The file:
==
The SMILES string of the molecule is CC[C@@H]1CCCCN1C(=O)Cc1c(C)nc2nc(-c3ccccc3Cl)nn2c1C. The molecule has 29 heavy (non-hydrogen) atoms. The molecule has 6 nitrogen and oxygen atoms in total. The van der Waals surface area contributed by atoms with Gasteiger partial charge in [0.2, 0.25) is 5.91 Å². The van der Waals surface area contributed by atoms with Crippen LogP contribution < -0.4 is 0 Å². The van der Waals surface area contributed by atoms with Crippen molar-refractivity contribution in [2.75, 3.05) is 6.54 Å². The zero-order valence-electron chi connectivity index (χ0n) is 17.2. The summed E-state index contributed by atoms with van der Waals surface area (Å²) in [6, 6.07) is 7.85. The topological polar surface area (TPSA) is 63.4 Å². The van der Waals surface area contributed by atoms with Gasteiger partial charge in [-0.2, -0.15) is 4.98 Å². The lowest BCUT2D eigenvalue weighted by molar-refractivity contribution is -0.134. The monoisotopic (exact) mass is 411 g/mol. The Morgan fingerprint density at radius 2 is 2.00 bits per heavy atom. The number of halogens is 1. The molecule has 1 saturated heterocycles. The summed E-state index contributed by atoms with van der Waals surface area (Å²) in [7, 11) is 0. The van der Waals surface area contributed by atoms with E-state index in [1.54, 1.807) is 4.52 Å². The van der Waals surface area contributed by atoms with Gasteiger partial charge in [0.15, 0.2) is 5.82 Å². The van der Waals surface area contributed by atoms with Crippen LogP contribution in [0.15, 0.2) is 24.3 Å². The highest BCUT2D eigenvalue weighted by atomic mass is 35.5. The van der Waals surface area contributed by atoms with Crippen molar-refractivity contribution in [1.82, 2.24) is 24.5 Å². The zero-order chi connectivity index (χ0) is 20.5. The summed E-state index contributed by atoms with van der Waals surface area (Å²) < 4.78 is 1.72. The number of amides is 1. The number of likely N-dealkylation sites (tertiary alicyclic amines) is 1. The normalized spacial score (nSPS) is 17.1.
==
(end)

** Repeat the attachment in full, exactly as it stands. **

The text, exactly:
The SMILES string of the molecule is CC[C@@H]1CCCCN1C(=O)Cc1c(C)nc2nc(-c3ccccc3Cl)nn2c1C. The molecule has 29 heavy (non-hydrogen) atoms. The molecule has 6 nitrogen and oxygen atoms in total. The van der Waals surface area contributed by atoms with Gasteiger partial charge in [0.2, 0.25) is 5.91 Å². The van der Waals surface area contributed by atoms with Crippen LogP contribution < -0.4 is 0 Å². The van der Waals surface area contributed by atoms with Crippen molar-refractivity contribution in [2.75, 3.05) is 6.54 Å². The zero-order valence-electron chi connectivity index (χ0n) is 17.2. The summed E-state index contributed by atoms with van der Waals surface area (Å²) in [6, 6.07) is 7.85. The topological polar surface area (TPSA) is 63.4 Å². The van der Waals surface area contributed by atoms with Gasteiger partial charge in [-0.2, -0.15) is 4.98 Å². The lowest BCUT2D eigenvalue weighted by molar-refractivity contribution is -0.134. The monoisotopic (exact) mass is 411 g/mol. The Morgan fingerprint density at radius 2 is 2.00 bits per heavy atom. The number of halogens is 1. The molecule has 1 saturated heterocycles. The summed E-state index contributed by atoms with van der Waals surface area (Å²) in [7, 11) is 0. The van der Waals surface area contributed by atoms with E-state index in [1.54, 1.807) is 4.52 Å². The van der Waals surface area contributed by atoms with Gasteiger partial charge in [0.15, 0.2) is 5.82 Å². The van der Waals surface area contributed by atoms with Crippen LogP contribution in [0.15, 0.2) is 24.3 Å². The highest BCUT2D eigenvalue weighted by atomic mass is 35.5. The van der Waals surface area contributed by atoms with Crippen molar-refractivity contribution in [1.82, 2.24) is 24.5 Å². The zero-order chi connectivity index (χ0) is 20.5. The summed E-state index contributed by atoms with van der Waals surface area (Å²) < 4.78 is 1.72. The number of amides is 1. The number of likely N-dealkylation sites (tertiary alicyclic amines) is 1. The normalized spacial score (nSPS) is 17.1.